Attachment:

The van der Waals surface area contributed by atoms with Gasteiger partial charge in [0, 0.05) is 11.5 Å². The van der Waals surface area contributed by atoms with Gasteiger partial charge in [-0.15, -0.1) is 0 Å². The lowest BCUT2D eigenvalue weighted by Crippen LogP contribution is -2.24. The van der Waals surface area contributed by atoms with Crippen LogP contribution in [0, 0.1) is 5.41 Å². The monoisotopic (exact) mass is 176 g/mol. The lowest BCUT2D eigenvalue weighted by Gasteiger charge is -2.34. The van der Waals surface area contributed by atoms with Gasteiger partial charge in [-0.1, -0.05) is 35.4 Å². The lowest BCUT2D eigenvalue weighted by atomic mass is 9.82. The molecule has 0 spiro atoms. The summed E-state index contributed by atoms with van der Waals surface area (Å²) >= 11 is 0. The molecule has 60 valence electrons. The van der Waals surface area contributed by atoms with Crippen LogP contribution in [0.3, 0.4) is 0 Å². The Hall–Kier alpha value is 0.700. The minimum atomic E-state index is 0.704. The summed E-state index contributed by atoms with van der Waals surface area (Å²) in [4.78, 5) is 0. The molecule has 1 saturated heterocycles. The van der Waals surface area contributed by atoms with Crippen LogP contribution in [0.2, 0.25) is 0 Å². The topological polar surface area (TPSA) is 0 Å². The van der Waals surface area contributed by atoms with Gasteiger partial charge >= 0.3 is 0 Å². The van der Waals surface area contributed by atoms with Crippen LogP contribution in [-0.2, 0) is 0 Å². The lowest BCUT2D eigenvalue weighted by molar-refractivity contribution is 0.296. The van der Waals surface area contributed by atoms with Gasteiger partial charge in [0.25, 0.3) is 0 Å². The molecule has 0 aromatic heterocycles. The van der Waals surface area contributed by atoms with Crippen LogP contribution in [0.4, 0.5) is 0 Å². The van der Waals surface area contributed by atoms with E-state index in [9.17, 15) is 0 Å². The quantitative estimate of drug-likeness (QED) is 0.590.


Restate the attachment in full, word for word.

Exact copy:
The van der Waals surface area contributed by atoms with Gasteiger partial charge in [0, 0.05) is 11.5 Å². The van der Waals surface area contributed by atoms with Gasteiger partial charge in [-0.15, -0.1) is 0 Å². The lowest BCUT2D eigenvalue weighted by Crippen LogP contribution is -2.24. The van der Waals surface area contributed by atoms with Crippen LogP contribution in [0, 0.1) is 5.41 Å². The monoisotopic (exact) mass is 176 g/mol. The lowest BCUT2D eigenvalue weighted by Gasteiger charge is -2.34. The van der Waals surface area contributed by atoms with Gasteiger partial charge in [-0.1, -0.05) is 35.4 Å². The lowest BCUT2D eigenvalue weighted by atomic mass is 9.82. The molecule has 0 spiro atoms. The summed E-state index contributed by atoms with van der Waals surface area (Å²) >= 11 is 0. The molecule has 60 valence electrons. The van der Waals surface area contributed by atoms with Crippen LogP contribution in [0.3, 0.4) is 0 Å². The Hall–Kier alpha value is 0.700. The minimum atomic E-state index is 0.704. The summed E-state index contributed by atoms with van der Waals surface area (Å²) in [4.78, 5) is 0. The molecule has 1 saturated heterocycles. The van der Waals surface area contributed by atoms with Crippen LogP contribution in [0.2, 0.25) is 0 Å². The topological polar surface area (TPSA) is 0 Å². The van der Waals surface area contributed by atoms with Gasteiger partial charge >= 0.3 is 0 Å². The van der Waals surface area contributed by atoms with Crippen LogP contribution in [-0.2, 0) is 0 Å². The lowest BCUT2D eigenvalue weighted by molar-refractivity contribution is 0.296. The van der Waals surface area contributed by atoms with Gasteiger partial charge in [0.25, 0.3) is 0 Å². The molecule has 0 aromatic heterocycles. The van der Waals surface area contributed by atoms with Crippen LogP contribution in [0.4, 0.5) is 0 Å². The van der Waals surface area contributed by atoms with E-state index in [9.17, 15) is 0 Å². The quantitative estimate of drug-likeness (QED) is 0.590.